Working as a Capitol Hill lobbyist for the District is a little like being Grace Kelly in "High Noon."

While all the other cities and states around the country are playing Gary Cooper, ready to stand in the middle of the street for the showdown -- over taxes, over grants, over budget cutbacks -- the District would like to be able to slip quietly away without being noticed.

That's because nearly every time Congress focuses on Washington, over which Congress has unique powers, it can take a shot at how the District conducts its business and force it to change its ways. Or members may want to make a point on issues of special concern to them, and D.C. legislation gives them a forum -- to hold forth on abortion, drug abuse, drunk driving or whatever.

In the session of Congress that ended last week, District officials are grateful to have gotten by with a flesh wound or two but no direct hit at what they consider their fundamental prerogatives.

The House had wanted to order the city to stop funding abortions for poor women, but that idea was defeated in the Senate.

The House voted to require that the city award all of its contracts by competitive bidding, in the face of reports that huge city contracts were being awarded on a noncompetitive basis. But in the end, the city passed its own legislation aimed at improving the system, and Congress settled for language saying it wants the District to be fair and honest and accountable to the public -- and reminding the city that Congress will still look over its shoulder.

Those two issues, the most difficult the District faced in Congress this year, were debated as part of the city's fiscal 1986 appropriations bill, which approves the District's budget. House and Senate conferees on the city's budget did tell the District it had to come up with $15 million more than the $5 million it had budgeted for deficit reduction, but they do that every year and city officials accept it as a given.

And of course the city does not mind being given more federal funds, though these are accompanied by directives on how the city must spend the money. This year the bulk of the extra money -- $30 million -- was given for planning and building a new prison in the District, a project the city had opposed for some time. But now Mayor Marion Barry supports the idea, so Congress cannot be accused of forcing a prison on the city this year (that happened last year, when Barry's arm was being twisted up around his neck on the issue).

The conferees also added $150,000 and told the city to do something about its school dropout rate.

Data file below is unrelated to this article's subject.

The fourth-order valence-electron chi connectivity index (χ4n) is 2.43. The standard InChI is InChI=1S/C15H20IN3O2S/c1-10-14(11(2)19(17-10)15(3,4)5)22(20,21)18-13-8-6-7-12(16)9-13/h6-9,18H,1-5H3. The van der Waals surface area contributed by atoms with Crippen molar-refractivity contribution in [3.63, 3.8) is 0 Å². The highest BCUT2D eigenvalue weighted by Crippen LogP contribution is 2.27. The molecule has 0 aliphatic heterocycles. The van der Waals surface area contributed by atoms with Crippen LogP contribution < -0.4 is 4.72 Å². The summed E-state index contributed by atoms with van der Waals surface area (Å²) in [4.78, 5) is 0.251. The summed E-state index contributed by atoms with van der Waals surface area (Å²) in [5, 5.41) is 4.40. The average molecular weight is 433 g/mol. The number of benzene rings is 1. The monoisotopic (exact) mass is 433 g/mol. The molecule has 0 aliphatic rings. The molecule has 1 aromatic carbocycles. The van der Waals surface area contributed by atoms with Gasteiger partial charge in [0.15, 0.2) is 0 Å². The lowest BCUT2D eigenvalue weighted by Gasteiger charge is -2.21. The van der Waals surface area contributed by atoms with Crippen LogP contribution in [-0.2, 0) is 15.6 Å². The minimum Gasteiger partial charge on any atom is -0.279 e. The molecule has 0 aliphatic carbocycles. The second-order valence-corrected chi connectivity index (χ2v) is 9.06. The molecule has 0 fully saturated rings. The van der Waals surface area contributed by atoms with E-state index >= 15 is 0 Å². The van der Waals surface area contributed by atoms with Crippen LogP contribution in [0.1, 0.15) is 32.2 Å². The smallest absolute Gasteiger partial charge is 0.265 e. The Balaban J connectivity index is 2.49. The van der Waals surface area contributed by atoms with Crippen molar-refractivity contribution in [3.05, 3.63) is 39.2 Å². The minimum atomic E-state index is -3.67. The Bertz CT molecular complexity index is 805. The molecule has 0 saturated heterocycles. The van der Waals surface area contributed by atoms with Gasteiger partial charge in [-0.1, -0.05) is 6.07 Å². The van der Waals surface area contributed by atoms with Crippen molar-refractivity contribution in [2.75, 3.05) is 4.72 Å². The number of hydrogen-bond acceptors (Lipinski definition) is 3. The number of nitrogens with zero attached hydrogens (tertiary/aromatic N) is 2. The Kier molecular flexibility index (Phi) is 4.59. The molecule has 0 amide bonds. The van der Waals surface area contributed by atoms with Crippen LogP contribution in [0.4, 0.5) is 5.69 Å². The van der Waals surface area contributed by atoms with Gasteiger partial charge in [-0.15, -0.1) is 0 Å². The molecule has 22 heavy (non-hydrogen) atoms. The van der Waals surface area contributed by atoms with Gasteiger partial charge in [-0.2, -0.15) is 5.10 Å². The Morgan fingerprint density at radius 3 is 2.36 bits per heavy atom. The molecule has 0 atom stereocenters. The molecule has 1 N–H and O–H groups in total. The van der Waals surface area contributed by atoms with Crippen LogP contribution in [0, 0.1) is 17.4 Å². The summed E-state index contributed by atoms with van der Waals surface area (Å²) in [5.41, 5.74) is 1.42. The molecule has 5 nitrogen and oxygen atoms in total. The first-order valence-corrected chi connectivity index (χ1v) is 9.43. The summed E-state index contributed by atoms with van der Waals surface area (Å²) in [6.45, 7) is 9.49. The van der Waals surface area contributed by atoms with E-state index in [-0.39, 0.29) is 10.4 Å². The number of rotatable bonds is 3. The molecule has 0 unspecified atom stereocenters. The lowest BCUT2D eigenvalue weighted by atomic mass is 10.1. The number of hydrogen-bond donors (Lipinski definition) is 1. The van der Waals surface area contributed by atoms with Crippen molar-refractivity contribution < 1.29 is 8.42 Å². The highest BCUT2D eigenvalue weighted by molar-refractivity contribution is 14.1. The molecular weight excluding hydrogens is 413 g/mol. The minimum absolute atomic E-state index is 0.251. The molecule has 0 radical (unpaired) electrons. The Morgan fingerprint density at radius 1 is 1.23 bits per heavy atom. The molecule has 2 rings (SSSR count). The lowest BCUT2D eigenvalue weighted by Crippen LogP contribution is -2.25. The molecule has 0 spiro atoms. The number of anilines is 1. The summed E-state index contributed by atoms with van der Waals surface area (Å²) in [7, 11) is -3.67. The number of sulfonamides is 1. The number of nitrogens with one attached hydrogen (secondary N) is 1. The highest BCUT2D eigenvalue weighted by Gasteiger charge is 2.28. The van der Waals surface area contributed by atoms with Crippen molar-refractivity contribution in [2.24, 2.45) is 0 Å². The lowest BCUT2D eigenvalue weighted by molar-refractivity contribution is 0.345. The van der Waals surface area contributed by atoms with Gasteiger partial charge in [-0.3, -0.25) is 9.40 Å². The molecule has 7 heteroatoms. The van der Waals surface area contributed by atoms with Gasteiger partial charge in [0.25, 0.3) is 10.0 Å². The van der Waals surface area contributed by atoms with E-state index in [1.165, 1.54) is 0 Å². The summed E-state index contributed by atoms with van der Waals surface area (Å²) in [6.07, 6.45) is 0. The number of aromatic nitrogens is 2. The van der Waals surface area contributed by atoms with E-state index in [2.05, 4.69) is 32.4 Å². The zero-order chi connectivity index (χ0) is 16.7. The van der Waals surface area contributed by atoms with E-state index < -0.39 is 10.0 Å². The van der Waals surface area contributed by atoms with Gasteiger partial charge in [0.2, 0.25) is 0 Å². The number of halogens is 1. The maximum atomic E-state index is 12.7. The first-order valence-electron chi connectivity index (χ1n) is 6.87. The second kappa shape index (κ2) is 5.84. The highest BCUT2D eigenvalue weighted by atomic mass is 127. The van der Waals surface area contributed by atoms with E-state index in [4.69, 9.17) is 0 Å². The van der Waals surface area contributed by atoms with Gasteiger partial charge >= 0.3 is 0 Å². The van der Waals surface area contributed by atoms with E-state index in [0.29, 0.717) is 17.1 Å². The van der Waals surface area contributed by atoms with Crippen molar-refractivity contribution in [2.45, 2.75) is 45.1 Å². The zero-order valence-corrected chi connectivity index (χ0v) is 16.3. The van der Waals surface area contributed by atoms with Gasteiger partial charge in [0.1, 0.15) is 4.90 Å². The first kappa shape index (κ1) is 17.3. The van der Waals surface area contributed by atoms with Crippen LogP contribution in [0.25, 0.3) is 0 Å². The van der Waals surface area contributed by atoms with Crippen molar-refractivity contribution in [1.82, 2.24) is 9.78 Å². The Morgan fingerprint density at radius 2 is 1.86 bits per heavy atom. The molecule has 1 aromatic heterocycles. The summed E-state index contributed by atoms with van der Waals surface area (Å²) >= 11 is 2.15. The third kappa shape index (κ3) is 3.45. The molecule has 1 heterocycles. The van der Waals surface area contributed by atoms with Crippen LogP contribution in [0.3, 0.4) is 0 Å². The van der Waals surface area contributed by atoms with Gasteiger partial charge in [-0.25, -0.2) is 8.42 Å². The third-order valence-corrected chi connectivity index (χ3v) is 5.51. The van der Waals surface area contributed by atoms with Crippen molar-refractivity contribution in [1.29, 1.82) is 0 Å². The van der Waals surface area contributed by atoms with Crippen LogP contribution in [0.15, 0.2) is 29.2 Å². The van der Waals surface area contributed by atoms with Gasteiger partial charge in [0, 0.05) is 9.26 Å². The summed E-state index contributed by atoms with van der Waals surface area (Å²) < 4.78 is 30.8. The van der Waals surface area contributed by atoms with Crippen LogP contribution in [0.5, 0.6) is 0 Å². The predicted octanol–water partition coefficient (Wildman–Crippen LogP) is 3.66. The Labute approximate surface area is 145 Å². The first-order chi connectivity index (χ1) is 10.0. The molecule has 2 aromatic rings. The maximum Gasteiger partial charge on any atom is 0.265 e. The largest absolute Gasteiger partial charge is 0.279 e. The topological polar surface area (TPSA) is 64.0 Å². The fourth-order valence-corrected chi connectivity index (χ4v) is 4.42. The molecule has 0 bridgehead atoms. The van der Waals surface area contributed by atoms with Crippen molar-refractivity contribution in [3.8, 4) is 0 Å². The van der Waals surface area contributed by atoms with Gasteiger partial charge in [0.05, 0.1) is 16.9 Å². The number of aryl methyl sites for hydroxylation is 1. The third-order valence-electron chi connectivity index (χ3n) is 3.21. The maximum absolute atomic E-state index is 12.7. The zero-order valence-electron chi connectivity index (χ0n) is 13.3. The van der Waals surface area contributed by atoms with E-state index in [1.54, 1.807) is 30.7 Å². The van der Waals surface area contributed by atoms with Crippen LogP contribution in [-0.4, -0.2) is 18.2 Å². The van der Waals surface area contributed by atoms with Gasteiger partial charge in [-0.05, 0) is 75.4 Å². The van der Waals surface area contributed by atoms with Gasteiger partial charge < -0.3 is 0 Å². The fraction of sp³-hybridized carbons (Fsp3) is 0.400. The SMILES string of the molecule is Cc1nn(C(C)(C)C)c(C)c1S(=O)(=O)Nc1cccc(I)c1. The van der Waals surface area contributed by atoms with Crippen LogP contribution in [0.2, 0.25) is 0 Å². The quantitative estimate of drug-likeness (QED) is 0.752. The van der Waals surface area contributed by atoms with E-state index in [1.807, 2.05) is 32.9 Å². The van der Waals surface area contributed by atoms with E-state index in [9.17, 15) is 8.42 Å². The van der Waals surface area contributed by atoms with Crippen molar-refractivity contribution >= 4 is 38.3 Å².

As far as what the District actually wanted from Congress, the city accomplished very little this year. Other than the budget, the only D.C.-related bill that Congress passed allows the city to issue tax-exempt revenue bonds before the end of the year for construction projects at three Washington universities.

Without the bill's waiver of the 30-day congressional review period on all District legislation, the bonds would have been held over to next year and could have come under a limit the federal government is expected to impose on such bond sales.

The prospects had looked good for finally getting RFK Stadium transferred from the federal government to the District -- legislation that the city has pushed for years. But last-minute objections by Sen. Mark O. Hatfield (R-Ore.) kept it from passing the Senate, and the issue is held over until next year.

The House had approved four other bills sought by the city involving the District's judicial system, but none was approved by the Senate. Among them were bills to give the city parole authority over its prisoners housed in federal facilities and to create a new system of jury duty at D.C. Superior Court.

But lack of congressional interest in city affairs by and large does not displease District officials, who know that each time they bring up an issue they risk releasing dormant passions, not always to their advantage.

Looking to next year's session, city officials see trouble brewing in the saloon, and they already are assessing ways of resisting pressure without getting into a brawl they cannot win.

The District this year angered some members of Congress by not raising its drinking age to 21 as Virginia and Maryland did. Rep. Frank R. Wolf (R-Va.) and Sen. Frank R. Lautenberg (D-N.J.), members of the congressional subcommittees with jurisdiction over the city's budget, made it clear they want action on the drinking age next year.

"We're going to have to play this one carefully," said one city strategist. "I'm not sure it a major battle on the drinking age is worth it. It feeds the image that we are out of step."

That strategist said the city might try to get around the issue rather than risk a face-to-face showdown. They might come up with a compromise other than just caving in on the issue, like phasing in a higher drinking age or attacking the problem in a different way.

"We don't want a big confrontation."